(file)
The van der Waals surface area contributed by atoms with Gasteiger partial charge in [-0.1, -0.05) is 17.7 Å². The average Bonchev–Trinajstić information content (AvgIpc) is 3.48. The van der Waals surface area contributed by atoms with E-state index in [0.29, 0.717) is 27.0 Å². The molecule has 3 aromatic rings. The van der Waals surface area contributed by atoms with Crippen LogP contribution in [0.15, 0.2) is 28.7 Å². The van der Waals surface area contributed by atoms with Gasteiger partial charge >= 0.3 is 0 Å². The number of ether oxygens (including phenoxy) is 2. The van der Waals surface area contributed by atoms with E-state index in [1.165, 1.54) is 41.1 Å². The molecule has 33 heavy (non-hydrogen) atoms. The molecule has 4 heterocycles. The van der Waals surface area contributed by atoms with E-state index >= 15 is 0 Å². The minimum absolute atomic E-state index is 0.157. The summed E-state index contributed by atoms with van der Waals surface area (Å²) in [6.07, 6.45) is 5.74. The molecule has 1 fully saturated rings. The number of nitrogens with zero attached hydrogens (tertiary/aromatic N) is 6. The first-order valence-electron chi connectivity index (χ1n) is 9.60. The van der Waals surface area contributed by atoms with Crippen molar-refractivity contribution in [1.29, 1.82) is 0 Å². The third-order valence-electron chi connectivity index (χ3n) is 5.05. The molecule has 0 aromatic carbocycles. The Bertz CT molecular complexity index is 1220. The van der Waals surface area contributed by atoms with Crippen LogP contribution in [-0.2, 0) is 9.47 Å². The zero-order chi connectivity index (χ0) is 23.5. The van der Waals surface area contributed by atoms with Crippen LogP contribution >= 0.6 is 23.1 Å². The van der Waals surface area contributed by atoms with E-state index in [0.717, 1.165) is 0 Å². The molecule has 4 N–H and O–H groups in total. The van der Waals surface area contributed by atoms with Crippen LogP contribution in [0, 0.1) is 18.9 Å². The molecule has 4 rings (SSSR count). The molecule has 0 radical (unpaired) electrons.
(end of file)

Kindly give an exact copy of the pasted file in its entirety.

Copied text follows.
The van der Waals surface area contributed by atoms with Gasteiger partial charge in [-0.1, -0.05) is 17.7 Å². The average Bonchev–Trinajstić information content (AvgIpc) is 3.48. The van der Waals surface area contributed by atoms with E-state index in [0.29, 0.717) is 27.0 Å². The molecule has 3 aromatic rings. The van der Waals surface area contributed by atoms with Crippen LogP contribution in [0.15, 0.2) is 28.7 Å². The van der Waals surface area contributed by atoms with Gasteiger partial charge >= 0.3 is 0 Å². The number of ether oxygens (including phenoxy) is 2. The van der Waals surface area contributed by atoms with E-state index in [1.165, 1.54) is 41.1 Å². The molecule has 33 heavy (non-hydrogen) atoms. The molecule has 4 heterocycles. The van der Waals surface area contributed by atoms with E-state index >= 15 is 0 Å². The minimum absolute atomic E-state index is 0.157. The summed E-state index contributed by atoms with van der Waals surface area (Å²) in [6.07, 6.45) is 5.74. The molecule has 1 fully saturated rings. The number of nitrogens with zero attached hydrogens (tertiary/aromatic N) is 6. The first-order valence-electron chi connectivity index (χ1n) is 9.60. The van der Waals surface area contributed by atoms with Crippen molar-refractivity contribution in [1.29, 1.82) is 0 Å². The third-order valence-electron chi connectivity index (χ3n) is 5.05. The molecule has 0 aromatic carbocycles. The Bertz CT molecular complexity index is 1220. The van der Waals surface area contributed by atoms with Crippen LogP contribution in [-0.2, 0) is 9.47 Å². The zero-order chi connectivity index (χ0) is 23.5. The van der Waals surface area contributed by atoms with Crippen LogP contribution >= 0.6 is 23.1 Å². The van der Waals surface area contributed by atoms with E-state index in [0.717, 1.165) is 0 Å². The molecule has 4 N–H and O–H groups in total. The van der Waals surface area contributed by atoms with Crippen LogP contribution in [0, 0.1) is 18.9 Å². The molecule has 4 rings (SSSR count). The molecule has 0 radical (unpaired) electrons.